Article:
Based on the latest neutrality comments I am still trying to understand if this commission is ignorant,
crooked, puppets or all of the above? You may need to hold a private meeting with AT&T or the other
telcom/MSOs to have them explain how the commission should respond.
Year after year major telco and the cable industry turn over record profits on the backs of consumers.
Your commission turns a blind eye to the current monopolistic landscape and refuses to even
acknowledge it. The industry has for years marketed unlimited broadband and then places limits
and/or barriers. They have routinely blocked, throttled, deep packet inspected, DNS redirected, and
setup road blocks at every turn to block innovation or anything they deem a threat to their current
outdated business model(s). They refuse to provide accurate broadband penetration data while at
the same time suing or filing paperwork to hamper municipalities who have become feed up with the
current status-Que and decide to build their own networks. When they are caught red handed the
FCC opens an inquiry and generally nothing else is done.
The latest push by consumers is to use the Internet for video purposes. Anyone of the telcoms or
MSOs could choose to innovate and be a fore-runner to the online video scene but because they do
not currently have a monopoly (with your help sir they are working on it) inside that landscape and
were late (due to their on greed), they instead have chosen to stifle and otherwise hamper other
companies attempts to provide the consumer a better service at a cheaper price. Yes, this service is
riding over the telcom/MSO pipes. Yes, some of these services require more bandwidth to the
consumers home. But wait, I already pay for this bandwidth. The telco/MSO have already sold both
sides of this transaction once. The government and consumers has already paid for the last mile
many times over. They have sold the content distributor Internet access at X speed which is
necessary to comply with the current consumer demand. They have also sold the consumer Internet
access at X speed to comply with the consumers demand. With this model they are turning over
record profits. However, the Internet video has the potential to take revenue from their video streams
so they are using the FCC to help stifle this current shift.
If the telco/MSO offer X speed then make them provide an average of X speed WITH NO CAPS. I
understand that the nature of the business requires over subscription. That model is not new and has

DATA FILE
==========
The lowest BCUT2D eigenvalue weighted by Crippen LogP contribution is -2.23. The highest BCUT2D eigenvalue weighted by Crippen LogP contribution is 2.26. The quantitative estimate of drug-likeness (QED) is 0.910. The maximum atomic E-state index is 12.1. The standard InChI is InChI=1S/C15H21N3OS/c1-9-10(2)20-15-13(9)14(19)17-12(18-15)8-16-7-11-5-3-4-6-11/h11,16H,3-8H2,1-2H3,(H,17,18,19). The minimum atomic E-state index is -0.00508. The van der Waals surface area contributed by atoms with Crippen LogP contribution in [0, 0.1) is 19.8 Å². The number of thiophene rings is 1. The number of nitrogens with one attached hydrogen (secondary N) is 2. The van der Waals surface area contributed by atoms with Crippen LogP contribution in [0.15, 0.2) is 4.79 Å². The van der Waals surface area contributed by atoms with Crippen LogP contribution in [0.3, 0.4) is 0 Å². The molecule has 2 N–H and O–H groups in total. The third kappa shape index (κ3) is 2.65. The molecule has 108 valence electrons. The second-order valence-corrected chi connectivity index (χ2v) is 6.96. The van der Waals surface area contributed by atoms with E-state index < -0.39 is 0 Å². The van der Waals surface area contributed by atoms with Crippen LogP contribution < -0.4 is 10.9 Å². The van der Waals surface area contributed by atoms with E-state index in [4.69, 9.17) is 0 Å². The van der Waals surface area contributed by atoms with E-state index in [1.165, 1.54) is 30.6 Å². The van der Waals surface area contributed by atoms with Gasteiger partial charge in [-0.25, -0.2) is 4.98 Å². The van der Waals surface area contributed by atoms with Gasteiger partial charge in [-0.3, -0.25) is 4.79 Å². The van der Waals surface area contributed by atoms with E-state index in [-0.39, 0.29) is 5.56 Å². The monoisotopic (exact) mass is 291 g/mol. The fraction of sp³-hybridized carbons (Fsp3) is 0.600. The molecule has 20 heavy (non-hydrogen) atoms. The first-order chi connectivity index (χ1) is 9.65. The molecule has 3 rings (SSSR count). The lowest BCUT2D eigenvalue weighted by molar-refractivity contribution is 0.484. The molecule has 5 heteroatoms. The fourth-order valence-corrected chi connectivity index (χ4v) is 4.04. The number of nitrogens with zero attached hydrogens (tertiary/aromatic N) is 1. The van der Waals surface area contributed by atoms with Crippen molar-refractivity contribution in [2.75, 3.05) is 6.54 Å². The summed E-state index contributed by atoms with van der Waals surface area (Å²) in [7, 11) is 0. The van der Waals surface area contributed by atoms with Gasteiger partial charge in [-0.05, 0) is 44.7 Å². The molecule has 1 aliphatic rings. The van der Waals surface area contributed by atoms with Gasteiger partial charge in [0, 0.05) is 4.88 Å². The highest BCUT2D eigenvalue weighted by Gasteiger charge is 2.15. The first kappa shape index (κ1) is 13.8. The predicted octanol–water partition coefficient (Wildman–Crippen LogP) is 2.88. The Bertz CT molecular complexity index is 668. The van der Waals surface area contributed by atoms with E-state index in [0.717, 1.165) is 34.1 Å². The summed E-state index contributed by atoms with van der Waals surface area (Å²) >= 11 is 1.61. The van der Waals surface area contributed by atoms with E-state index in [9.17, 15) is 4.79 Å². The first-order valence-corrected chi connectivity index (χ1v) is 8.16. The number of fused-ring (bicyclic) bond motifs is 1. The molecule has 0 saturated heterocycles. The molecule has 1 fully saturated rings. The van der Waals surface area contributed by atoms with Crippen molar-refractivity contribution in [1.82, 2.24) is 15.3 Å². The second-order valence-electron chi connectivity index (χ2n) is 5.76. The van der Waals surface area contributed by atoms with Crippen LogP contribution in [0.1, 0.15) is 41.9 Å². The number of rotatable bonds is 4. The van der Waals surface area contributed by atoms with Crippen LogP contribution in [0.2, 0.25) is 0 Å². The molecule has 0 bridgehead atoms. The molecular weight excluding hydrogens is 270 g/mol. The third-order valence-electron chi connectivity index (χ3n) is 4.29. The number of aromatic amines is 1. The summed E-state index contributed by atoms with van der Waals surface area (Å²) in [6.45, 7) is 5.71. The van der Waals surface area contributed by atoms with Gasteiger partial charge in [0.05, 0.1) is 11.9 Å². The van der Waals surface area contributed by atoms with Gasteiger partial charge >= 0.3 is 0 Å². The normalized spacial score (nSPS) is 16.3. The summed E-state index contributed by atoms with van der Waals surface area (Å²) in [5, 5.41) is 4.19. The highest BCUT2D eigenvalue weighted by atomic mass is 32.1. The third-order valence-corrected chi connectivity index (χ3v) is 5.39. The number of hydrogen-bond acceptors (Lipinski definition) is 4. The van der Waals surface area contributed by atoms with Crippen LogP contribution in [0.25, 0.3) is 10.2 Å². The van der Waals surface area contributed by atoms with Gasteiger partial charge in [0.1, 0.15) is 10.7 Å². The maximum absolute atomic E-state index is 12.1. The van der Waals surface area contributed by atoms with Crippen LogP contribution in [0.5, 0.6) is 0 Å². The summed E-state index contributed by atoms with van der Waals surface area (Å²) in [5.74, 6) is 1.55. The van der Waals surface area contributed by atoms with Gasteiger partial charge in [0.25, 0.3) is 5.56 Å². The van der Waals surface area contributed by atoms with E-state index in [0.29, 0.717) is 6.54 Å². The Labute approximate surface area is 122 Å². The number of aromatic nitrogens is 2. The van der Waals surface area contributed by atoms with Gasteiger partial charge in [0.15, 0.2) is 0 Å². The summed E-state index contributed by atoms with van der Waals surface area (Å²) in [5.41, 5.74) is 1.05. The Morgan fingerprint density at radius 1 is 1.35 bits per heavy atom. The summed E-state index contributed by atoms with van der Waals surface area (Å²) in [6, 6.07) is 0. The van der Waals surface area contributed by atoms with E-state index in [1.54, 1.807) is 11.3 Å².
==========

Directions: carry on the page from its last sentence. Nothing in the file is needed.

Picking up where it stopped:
been around for many years. If they would like to place caps on the amount of data that can be
downloaded per month then the caps should be the speed sold, times the number of days in a month.
For instance one of the MSO?s currently offers ?High Speed Up To 7 Mbps?.
(7 / 8) * 1024 = 896kBps (it would take 1.14 seconds to download a one meg file)
1024 (1 meg file) / 896kBps = 1.14 seconds
so for a 24 hour period I have the potential to download:
kBps * seconds / 1024 = meg / 1024 = gig.
((896 * 86400) / 1024) / 1024 = 73.828125 megs or roughly 73 gigs per day.
While this is a unrealistic scenario this also represents how much they currently oversubscribe and
the amount of money they are gouging us for currently.
One U.S. company tried in 2009 to implement caps with an extremely low usage of 40GB for their
?standard? tier of ?Up To 7 Mbps?. While most users would not currently exceed this, it also shows
how the current business model is not content with the current record profits and is worried about the
possible ?cord-cutting? or Internet video taking revenue from other areas of their business. As more
users begin to utilize the speed they have been sold, the telco/MSO will need to update the
infrastructure to provide this. So lets break that math back down to see how long at the current
speeds it would take to reach your cap and have excessively priced overages charged.
40 gigs * 1024 = 40960 megs * 1024 = 41943040 kb / 896kBps = 46811 seconds or 13 hours at their
advertised speed of 7Mbps.
So wait... If if the data is capped at 40 gigs then what is the average speed they expect you not to
40gigs / 31days = 1.29 gigs per day * 1024 = 1321 megs per day / 24 hours = 55 megs per hour / 60
= .91 megs per minute / 60 = 15.66kBps.
So the reality is they are selling us a monthly average speed of 15.66kBps. Ok.... Wait.... If they are
wishing to move to a consumption model then the billing needs to look like your current utility bill such
as a water or electricity bill. This however is not what they want because most of their users are not
heavy consumers and as such would have much much lower bills. They want the best of both
Stop the private closed door meeting with telco/MSOs and allowing them to dictate policy. You
should be representing the consumers.
Force telco/MSOs to provide accurate bandwidth coverage maps. This causes problems for both
them and the administration due to the level of corruption and lies that continue to be the driving
factors of our policy making. Shows the current monopoly that everyone but the commission
Force telco/MSOs to either run consumption based or speed based billing not the bastardized plan
you just signaled you would sign off on.
Require the telco/MSOs to have free and open access to the Internet. No more blocking services,
VOIP, deep packet inspecting, targeted advertising, DNS redirecting etc...). If I want targeted
advertising, DNS redirecting, deep packet inspecting or throttled services let me go to the ISP?s site
and sign up for it. Revelation, you mean the general public doesn't really want these services after
all? Public ignorance as to how data flows should not dictate the amount of manipulation the
telco/MSOs are allowed to do.
Don?t even get me started on how you guys are currently botching the wireless industry.